The Story of Erath
(from the series “Voice Without Language”)
HD video, sound, 13’ 30’’

This video-essay speaks about the elementary, challenging and changing relationship between human and geological scale, about merging of subjective stories with large narratives of the Earth and time.

“The Story of Erath”, is a monologue for a woman’s voice set on the background of the Atlantic shore. The video text, based on my conversations with a Portuguese geologist, speaks about the passion for science/life, and about a subjective, almost animistic approach to time and the Earth - therein under a mythical name “Erath”. If the text would be conveyed into geological terminology, its narrative would remind us of the sediments of Earth. It is made up of layers of real and fictional stories, selected quotes from literature, fragments of overheard conversations or my own personal observations. In “The Story of Erath”, they all come together on the background of a ceaseless repetition(s).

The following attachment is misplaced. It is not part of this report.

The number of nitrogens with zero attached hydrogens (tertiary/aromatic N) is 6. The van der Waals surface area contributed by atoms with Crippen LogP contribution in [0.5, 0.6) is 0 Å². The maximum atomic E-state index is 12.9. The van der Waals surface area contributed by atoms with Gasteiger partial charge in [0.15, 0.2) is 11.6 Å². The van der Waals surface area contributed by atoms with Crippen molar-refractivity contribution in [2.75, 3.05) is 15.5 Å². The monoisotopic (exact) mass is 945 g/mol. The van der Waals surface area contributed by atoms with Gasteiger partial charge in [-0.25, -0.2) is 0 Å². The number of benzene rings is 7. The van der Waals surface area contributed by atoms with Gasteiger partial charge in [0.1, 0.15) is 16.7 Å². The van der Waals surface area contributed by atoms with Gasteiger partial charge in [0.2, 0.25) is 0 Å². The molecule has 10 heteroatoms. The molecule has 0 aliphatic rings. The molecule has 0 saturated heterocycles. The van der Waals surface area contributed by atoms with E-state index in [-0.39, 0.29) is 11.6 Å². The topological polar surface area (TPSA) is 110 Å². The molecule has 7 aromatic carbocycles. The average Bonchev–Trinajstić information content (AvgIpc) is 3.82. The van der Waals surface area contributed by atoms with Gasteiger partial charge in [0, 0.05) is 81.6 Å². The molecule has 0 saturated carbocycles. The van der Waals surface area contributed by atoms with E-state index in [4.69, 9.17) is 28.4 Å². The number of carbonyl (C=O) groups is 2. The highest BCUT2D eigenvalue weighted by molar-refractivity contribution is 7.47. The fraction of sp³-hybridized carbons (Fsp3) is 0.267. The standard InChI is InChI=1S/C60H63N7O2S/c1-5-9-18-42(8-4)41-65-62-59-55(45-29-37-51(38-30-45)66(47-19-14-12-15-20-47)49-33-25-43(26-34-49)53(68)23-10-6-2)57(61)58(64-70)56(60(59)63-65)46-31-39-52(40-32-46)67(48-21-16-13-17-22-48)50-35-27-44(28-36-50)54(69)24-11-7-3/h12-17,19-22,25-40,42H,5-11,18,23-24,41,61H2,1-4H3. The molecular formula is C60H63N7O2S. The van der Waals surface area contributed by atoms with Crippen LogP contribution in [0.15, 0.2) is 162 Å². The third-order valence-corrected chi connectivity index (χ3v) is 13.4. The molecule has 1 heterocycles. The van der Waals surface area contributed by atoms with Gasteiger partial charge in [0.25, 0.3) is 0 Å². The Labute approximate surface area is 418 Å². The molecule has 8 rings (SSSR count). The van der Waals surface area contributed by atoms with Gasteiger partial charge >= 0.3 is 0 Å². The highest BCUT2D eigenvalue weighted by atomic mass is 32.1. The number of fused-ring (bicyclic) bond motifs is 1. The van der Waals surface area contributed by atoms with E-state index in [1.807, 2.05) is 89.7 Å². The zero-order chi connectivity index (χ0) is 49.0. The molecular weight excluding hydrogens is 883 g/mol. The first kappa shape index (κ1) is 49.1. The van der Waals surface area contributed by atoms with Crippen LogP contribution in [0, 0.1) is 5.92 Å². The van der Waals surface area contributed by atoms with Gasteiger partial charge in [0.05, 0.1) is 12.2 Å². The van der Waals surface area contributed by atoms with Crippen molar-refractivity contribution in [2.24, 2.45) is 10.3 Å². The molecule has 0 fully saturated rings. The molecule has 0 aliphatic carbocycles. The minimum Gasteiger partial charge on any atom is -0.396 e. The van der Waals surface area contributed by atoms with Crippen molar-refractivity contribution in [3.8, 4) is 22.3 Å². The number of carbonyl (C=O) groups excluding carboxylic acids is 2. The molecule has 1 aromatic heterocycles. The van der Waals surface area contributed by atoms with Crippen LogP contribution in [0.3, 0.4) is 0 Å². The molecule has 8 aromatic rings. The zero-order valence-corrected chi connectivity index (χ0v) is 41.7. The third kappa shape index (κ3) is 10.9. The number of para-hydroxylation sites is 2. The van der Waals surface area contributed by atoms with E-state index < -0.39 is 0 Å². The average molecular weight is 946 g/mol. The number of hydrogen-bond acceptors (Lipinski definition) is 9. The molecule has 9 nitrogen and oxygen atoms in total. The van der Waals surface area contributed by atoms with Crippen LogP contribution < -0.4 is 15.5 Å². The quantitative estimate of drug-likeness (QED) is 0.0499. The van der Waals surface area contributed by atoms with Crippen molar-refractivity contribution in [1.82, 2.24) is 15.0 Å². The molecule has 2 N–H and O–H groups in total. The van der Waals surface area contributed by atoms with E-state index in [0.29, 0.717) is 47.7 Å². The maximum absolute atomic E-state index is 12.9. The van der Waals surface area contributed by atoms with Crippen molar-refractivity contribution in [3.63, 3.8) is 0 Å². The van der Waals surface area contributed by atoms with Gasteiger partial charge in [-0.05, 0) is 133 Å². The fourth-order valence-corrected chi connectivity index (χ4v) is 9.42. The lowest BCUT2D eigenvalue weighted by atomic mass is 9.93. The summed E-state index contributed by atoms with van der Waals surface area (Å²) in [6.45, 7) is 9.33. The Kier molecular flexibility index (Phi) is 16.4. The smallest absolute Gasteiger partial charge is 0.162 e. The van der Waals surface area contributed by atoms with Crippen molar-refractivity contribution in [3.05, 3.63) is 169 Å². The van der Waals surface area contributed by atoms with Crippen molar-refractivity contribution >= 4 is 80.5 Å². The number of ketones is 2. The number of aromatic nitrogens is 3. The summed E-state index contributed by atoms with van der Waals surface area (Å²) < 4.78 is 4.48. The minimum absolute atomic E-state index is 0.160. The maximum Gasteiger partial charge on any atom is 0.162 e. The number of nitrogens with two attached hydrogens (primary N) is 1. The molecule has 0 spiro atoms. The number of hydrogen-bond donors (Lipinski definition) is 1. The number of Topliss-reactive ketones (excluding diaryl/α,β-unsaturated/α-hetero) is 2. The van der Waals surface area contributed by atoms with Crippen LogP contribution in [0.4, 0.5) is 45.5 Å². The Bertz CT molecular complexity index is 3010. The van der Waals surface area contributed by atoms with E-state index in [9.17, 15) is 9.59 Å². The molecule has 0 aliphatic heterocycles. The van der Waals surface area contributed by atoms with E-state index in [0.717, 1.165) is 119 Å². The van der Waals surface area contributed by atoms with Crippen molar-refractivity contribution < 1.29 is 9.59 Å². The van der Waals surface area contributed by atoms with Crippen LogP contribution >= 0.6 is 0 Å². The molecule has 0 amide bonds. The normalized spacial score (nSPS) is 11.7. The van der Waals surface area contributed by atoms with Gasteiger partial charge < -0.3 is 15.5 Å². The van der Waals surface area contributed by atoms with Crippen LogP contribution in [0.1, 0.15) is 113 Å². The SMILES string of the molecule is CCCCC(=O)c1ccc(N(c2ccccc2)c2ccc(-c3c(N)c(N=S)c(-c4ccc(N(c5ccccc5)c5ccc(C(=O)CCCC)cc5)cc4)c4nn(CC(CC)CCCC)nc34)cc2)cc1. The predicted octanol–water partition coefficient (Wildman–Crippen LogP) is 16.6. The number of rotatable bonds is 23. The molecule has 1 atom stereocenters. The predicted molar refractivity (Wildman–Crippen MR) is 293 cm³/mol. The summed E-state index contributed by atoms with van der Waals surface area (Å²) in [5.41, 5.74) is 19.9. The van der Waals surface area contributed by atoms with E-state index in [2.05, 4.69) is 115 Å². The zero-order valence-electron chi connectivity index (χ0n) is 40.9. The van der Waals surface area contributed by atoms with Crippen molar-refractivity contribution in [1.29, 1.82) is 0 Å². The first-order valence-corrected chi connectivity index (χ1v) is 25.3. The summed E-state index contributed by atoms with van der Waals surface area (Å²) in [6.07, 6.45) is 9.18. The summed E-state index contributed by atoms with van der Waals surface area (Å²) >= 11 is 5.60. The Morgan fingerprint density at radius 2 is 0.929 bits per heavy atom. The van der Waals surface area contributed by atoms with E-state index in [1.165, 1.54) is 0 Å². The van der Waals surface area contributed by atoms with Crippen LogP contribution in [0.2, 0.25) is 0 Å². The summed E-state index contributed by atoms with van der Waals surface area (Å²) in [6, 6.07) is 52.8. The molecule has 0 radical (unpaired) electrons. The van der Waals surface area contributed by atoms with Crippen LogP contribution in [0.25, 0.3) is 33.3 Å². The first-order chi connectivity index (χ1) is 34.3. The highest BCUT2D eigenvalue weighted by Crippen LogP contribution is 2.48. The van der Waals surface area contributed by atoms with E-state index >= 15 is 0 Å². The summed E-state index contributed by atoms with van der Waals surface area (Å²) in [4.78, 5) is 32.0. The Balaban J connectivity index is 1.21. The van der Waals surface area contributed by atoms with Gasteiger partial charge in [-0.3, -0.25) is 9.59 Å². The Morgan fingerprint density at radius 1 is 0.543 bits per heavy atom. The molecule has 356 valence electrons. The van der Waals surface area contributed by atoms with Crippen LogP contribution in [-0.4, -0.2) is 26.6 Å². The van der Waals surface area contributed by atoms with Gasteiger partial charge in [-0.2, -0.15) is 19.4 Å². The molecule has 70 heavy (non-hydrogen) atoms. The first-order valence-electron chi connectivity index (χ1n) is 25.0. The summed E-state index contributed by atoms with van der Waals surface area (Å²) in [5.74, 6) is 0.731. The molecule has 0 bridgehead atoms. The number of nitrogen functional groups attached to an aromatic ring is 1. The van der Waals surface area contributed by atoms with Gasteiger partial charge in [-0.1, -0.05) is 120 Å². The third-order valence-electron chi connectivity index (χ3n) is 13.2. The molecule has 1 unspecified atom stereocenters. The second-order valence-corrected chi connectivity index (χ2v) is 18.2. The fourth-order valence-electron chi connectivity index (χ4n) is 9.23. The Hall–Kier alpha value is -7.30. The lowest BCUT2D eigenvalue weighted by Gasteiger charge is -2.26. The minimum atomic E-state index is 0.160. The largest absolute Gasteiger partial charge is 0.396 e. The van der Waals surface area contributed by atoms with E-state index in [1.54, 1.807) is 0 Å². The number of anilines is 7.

My series “Voice Without Language” also explores what our human language gives us and takes away from us, language as a way of capturing our experiences. “The Story of Erath” speaks about the emotion of a voice, stripped off the words. However, by the voice/tone meant only that which enables our human language, but also the “mute” speech of things and natural phenomena that surround us.

An excerpt from the video narrative:

The ocean.
We want to feel the rhythm, even those who don’t feel anything anymore, even those who stand outside and look on their phones to see what’s the weather like today, want to feel the rhythm, feel the rhythm.

Even those who are on that huge ship behind me, those who don’t feel the air and the waves can feel the rhythm, believe me.
They feel it but they cannot recognize it. Not anymore.

But their water and their salt, the water and the salt of their bodies rise and swing to the rhythm.

Does the ocean feel like leaving its bowl?
I think sometimes it does.
One day the ocean will leave its bowl and say:
I’ve had enough. you screwed up.

The Story of Erath (excerpt) from Katarina Poliacikova on Vimeo.